Anyway. There are also merits to the online auctions. I have yet to play at a store that would chop up starter sets and sell the units in store for an inflated price. Online guys do this and it makes tons of money. If I bought one of those auctions or an out-of-date model, I wouldn't feel too bad because I am simply getting something I can't get locally.

    Wow, wall o' text, sorry for the long comment, but that's my 2.5 cents.

  2. I agree with some of the things you've said Tim - I sell stuff on eBay from time to time, though 90% of the time it's painted models that I'm offloading to help fund the next project. The models that I buy off eBay are invariably oddball resin kits or the like - anything that I could by from my FLGS though, I go to them. I would much rather give the local game shop my cash to help them stay in business, even though I don't really *game* there myself.

    Really liking how the organization of bits turned out for you, inspiring stuff! I spent some time last week going through the "Vehicle Bits" boxes and clipping bits from sprues while re-watching Rome. Managed to render it all down from 3 large boxes into one large box, with everything organized into various-sized ziplock bags. It actually freed up a whole shelf's worth of space in the Closet of Doom! It was also quite interesting to go through the frames and figure out that there were enough bits to make two Rhinos, a Leman Russ and another pair of Chimeras lurking in the boxes. And about three pounds of wheels and treads left over from the scores of old-school Chimeras and Leman Russes I've built over the years. Crazy!

    ...Only another two dozen boxes to go. Hah!

  3. Interesting post, Tim!

    I use ebay on a regular basis, but it fills a particular slot in my purchasing habits: I only use it to buy certain bitz, single models from huge kits that I wouldn't be buying otherwise (the Rat Ogres from the WFB starter box are a good example) or huge conglomerates of bitz and bobs that look promising (and are a hell of a lot of fun to sift through).

    I practically never buy whole kits off ebay, because even if they are slightly cheaper than elsewhere, all the additional hassle and cost for postage usually balance things out. Plus I like to buy pretty much all of my new kits at the FLGS for the reason OST outlined above: Because the guy running the store is actually providing a hobby space for people to game, paint or simply hang out.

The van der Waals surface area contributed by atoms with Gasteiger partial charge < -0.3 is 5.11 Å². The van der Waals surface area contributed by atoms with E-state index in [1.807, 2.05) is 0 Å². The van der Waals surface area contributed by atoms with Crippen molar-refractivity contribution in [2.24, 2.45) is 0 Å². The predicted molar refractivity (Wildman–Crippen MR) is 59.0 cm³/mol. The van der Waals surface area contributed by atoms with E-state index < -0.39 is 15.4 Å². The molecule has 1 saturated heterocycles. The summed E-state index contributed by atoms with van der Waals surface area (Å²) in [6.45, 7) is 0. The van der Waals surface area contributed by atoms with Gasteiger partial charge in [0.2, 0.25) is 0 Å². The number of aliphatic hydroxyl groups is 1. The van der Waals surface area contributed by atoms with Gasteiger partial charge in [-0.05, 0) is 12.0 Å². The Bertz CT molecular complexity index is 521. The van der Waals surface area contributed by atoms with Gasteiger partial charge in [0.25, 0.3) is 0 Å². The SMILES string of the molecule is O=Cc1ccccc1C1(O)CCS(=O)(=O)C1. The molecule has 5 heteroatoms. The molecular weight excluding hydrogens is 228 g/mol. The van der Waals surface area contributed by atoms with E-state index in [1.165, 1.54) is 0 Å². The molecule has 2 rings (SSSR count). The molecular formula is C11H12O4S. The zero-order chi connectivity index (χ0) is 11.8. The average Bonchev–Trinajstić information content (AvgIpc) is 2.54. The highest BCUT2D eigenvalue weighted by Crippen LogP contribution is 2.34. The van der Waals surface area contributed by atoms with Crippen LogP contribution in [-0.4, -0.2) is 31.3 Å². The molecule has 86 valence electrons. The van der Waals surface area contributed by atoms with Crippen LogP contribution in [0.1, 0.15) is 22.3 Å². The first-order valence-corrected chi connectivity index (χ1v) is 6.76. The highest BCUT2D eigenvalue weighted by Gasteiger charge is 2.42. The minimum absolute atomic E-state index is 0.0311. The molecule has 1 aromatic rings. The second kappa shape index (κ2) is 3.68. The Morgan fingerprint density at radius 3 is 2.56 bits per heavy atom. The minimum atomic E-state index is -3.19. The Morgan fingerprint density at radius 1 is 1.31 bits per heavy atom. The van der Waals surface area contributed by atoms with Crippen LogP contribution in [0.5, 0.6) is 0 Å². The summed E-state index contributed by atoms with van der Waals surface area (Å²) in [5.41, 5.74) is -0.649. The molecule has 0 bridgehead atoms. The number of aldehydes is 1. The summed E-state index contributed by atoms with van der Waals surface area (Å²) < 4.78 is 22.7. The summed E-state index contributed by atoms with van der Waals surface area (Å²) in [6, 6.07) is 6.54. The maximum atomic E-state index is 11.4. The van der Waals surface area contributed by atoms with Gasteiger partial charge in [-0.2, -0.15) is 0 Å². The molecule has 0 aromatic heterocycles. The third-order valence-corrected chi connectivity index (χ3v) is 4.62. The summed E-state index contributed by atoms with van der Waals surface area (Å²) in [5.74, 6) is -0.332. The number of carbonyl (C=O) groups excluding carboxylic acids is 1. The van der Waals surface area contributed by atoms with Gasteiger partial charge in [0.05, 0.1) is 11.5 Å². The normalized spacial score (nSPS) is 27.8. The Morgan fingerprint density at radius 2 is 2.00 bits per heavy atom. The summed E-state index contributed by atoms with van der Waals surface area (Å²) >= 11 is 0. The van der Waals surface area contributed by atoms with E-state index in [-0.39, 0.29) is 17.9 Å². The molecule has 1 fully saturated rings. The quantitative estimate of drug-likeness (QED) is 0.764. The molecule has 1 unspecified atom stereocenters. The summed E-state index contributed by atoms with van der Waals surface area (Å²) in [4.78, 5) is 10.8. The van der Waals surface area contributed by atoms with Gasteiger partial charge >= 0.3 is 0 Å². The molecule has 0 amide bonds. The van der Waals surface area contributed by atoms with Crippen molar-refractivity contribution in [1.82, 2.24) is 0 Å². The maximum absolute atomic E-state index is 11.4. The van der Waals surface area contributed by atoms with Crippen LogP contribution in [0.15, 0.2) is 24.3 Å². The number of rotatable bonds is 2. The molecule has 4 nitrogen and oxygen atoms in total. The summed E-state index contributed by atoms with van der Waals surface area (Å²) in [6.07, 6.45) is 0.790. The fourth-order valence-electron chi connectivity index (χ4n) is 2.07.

I also realise that I never seem to sell anything, although that's because I tend to cannibalise stuff I still have lying around from old projects in newer conversions. I imagine I am actually pretty good at making something out of pretty much everything ;-)

  4. Good post, I don't have a FLGS the nearest one is over an hours drive and one way. I have only been playing for just over a year and Ebay is my main source of figures. I can see your point but i will only buy what is significantly cheaper than retail but i have no problems buying whole kits.

    I supposed it also comes down to cost when i can afford to buy new I usually go with the online sites with the most discount and have never bought directly from GW, but when im looking to buy 2nd hand (anytime other than xmas and birthdays LOL)Ebay is where i trawl, it could just be me being tight with the money but i do feel sometimes i just cannot justify the GW price.

  5. On the flip side the person who brought the miniatures that they auctioned Tim actually brought something they'd never use. A redundant product if you will. so in a way that person has falsely supported a company otherwise wouldn't have sold that product in the first place. Thus they've actually financed an inefficient company to continue its inefficient ways.

    Besides the recycled funds still normally find their way into hobby stores. The truth is the person that actually loses out is the dope that brought to much stuff in the first place and actually ended up selling their plastic crack at a loss.

    Where it might damage a company is that in effect people can get some of their stuff at a cheaper price, and in some ways this actually damages how the mass market perceives their product and how much they charge for it. So the only think it can possibly do is damage a companies image slightly at worst. Reality is on a grand scale its a null and void and keeps the hobby going.

    My Sunday Sermon is touching on this topic sort of tomorrow matey. I'll be posting a link back here.

  6. Wow... okay, so typically I try and respond individually, but wow, so much to respond to!

    I think we've all hit on good points collectively, and will be editing the post to reflect that my article is not the entirety of the read here. anyone who comes to this article will be asked to read the comments section as a part of it to consider the full article read :)